Nancy Panko, MD1, Gerrit Dunford, MD2, Kenneth Copperwheat, DO2, Rami Lutfi, MD2. 1Houston Northwest Medical Center, 2Saint Joseph Hospital
Introduction: Heterotopic pancreas is rare, with few reports in the literature. We describe a patient undergoing bariatric surgery with an incidentally discovered gastric mass. After resection, this mass proved to be heterotopic pancreas.
Case: Patient is a 35 year old woman with morbid obesity and lap band placement. She underwent removal of the lap band for complaints of dysphagia, and underwent bariatric workup, including preoperative EGD. She had no abnormal findings and elected to proceed with sleeve gastrectomy.
On the operating room, she was found to have a 3 cm exophytic mass near the lesser curvature of the stomach. We performed intraoperative endoscopy and did not appreciate any mucosal involvement. We did not biopsy the mass, as we did not want to seed the abdomen if this proved to be a malignancy. The mass was near the incisura, and there was concern that performing the sleeve and resecting the mass with the stomach remnant would create too narrow a sleeve. We aborted the procedure and brought the patient back to the clinic to discuss the findings.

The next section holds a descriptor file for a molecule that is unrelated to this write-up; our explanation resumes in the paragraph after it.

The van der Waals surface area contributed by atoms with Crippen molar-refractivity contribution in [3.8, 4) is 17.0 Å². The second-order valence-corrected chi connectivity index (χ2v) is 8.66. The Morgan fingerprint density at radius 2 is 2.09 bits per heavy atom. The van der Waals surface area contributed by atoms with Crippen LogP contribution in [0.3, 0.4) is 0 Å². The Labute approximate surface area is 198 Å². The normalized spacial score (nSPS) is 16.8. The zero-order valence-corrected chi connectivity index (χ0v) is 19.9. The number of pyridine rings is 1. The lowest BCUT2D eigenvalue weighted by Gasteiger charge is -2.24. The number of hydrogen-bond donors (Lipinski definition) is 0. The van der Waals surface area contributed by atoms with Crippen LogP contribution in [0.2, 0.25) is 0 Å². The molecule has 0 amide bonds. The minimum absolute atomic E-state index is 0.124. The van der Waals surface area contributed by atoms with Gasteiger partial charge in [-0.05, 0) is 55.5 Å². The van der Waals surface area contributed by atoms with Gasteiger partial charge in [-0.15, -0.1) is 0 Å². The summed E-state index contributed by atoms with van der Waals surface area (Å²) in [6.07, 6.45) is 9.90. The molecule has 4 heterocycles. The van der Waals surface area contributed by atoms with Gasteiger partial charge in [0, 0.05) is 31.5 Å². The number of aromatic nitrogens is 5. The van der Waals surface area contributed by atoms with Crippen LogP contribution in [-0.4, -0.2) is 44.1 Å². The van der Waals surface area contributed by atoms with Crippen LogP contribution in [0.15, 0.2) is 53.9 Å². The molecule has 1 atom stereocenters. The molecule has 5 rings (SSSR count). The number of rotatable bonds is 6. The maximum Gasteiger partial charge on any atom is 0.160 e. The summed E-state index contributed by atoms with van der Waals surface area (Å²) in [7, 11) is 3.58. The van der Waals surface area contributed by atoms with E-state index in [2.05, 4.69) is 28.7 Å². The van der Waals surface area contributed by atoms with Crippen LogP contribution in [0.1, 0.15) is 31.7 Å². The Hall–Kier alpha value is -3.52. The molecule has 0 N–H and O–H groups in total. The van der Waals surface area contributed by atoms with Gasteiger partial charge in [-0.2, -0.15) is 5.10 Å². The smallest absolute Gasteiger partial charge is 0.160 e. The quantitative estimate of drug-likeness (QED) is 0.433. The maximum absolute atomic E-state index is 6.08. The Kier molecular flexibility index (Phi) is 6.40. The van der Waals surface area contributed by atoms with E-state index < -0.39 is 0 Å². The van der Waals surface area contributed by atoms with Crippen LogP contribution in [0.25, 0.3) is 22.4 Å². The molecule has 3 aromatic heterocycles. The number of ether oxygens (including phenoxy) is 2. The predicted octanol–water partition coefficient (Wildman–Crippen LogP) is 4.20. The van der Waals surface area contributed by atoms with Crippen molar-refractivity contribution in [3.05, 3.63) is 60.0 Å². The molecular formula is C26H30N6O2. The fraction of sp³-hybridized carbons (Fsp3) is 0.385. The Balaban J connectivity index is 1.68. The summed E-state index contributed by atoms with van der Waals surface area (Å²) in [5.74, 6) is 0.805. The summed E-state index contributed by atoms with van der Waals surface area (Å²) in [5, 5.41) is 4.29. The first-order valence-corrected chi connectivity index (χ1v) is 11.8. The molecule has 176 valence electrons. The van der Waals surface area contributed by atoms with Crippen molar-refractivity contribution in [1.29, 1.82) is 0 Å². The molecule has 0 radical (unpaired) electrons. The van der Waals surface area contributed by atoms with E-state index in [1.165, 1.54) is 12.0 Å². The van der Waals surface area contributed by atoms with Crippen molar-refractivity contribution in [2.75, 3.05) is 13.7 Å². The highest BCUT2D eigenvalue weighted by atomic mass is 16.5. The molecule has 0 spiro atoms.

After discussing management options with the patient, we decided to move forward with gastric bypass and resection of the mass. The patient was taken to the operating room. We created our gastric pouch by first identifying the mass and then creating a window into the lesser sac 5 cm below the GE junction. We then constructed a vagal sparing gastric pouch staying superior to the mass. We evaluated the mass within the gastric remnant and performed a wedge resection using two staple loads. We were able to obtain clear margins grossly. This was sent to pathology for frozen section, and did not show evidence of malignancy. We inspected the posterior wall of the remnant to ensure that there were no other occult masses and there were none. We completed the bypass and performed completion endoscopy, which was normal.
Final pathology revealed heterotopic pancreas. The patient recovered from surgery without difficulty and has been doing well postoperatively.
Discussion: Heterotopic pancreas is defined as pancreatic tissue with devoted vascular and ductal structures in the GI tract without continuity to the pancreas. They are most commonly found in the stomach and can be asymptomatic, although occasionally can cause inflammation, bleeding, or infection. They grossly appear similar to gastrointestinal stromal tumors, carcinoids, and lymphoma. Although rare, heterotopic pancreas should be considered in the differential for extramucosal gastric tumors.
Presented at the SAGES 2017 Annual Meeting in Houston, TX.
Abstract ID: 95392
Program Number: V183
Presentation Session: Video Loop Day 1
Presentation Type: VideoLoop